'Idols Live' feels too scripted
WORCESTER - There were no judges, no drawn-out Ryan Seacrest eliminations, and no zany car commercials, but somehow the "American Idols Live" tour at the DCU Center in Worcester Wednesday night managed to resemble a giant reproduction of the television show that spawned it.
Which meant that even with impressive highs, the two-hour performance plus 30-minute intermission felt like the world's most brightly lit, tightly choreographed karaoke showdown as opposed to a spontaneous concert experience.
Of course, no one comes to these tours looking for art. They come to sing along to songs they know sung by people they fell in love with in their living rooms. Traipsing across their tri-level stage in front of a workmanlike seven-piece band, the top 10 finalists - solo and in a variety of combinations - delivered all the fun, grinning energy you would expect, and occasionally a little something more.
Bubbly teen Jordin Sparks may have won the whole shebang but the decibel level shot up most often in the near-sellout crowd when runner-up Blake Lewis took the stage.
Lewis certainly pulled focus with his easy charm, intricate beatboxing, and live looping on a mash-up of "She Will Be Loved" and "With or Without You."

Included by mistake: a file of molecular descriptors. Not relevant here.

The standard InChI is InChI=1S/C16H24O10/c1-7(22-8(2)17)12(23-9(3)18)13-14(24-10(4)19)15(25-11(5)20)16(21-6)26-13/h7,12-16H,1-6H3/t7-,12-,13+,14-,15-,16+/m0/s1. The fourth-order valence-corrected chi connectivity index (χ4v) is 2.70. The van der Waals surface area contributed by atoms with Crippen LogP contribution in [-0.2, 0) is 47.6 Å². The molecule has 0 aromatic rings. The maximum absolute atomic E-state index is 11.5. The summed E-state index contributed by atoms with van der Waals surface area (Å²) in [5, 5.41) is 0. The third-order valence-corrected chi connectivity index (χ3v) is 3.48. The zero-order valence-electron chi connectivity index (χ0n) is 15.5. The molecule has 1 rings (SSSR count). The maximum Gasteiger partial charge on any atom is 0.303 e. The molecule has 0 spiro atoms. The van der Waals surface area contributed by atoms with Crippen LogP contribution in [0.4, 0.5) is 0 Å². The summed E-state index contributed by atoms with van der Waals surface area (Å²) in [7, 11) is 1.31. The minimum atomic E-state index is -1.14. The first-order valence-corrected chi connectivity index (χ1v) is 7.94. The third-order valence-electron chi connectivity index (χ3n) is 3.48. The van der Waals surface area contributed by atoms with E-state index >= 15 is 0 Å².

The women were especially strong, with powerhouses Melinda Doolittle, Lakisha Jones, and Sparks pairing up and soloing with fire and soul.
Sparks naturally got the headlining spot, and even though not every genre she tried - from Pat Benatar to Shirley Bassey - worked for her, the teenager is a major talent, nailing every note of big ballads like "I (Who Have Nothing)" and "A Broken Wing," displaying impressive control, phrasing, and a likable persona.
Doolittle tore up "(You Make Me Feel Like) A Natural Woman" and sashayed through "This Will Be (An Everlasting Love)" with Sparks. Jones hit "I Will Always Love You" over the fence. Designated "rocker" Gina Glocksen proved herself the most improved player out from under the Simon Cowell scowl on Pink's "Who Knew."
Unsurprisingly, Sanjaya Malakar - whose coif morphed from flat-ironed to loose curls to peeking out of a newsboy cap throughout the night - was more entertainer than singer. He slipped and slid his way through Michael Jackson's "The Way You Make Me Feel." The rest of the boys - Phil Stacey, Chris Sligh, and Chris Richardson - held their own.
Many of the night's best moments were the quiet surprises: the lovely harmonies of Richardson and Sparks on Rascal Flatts's "What Hurts the Most," Sparks accompanying herself on Jewel's "You Were Meant For Me." It was during those times that the show felt fresh and not "as seen on TV."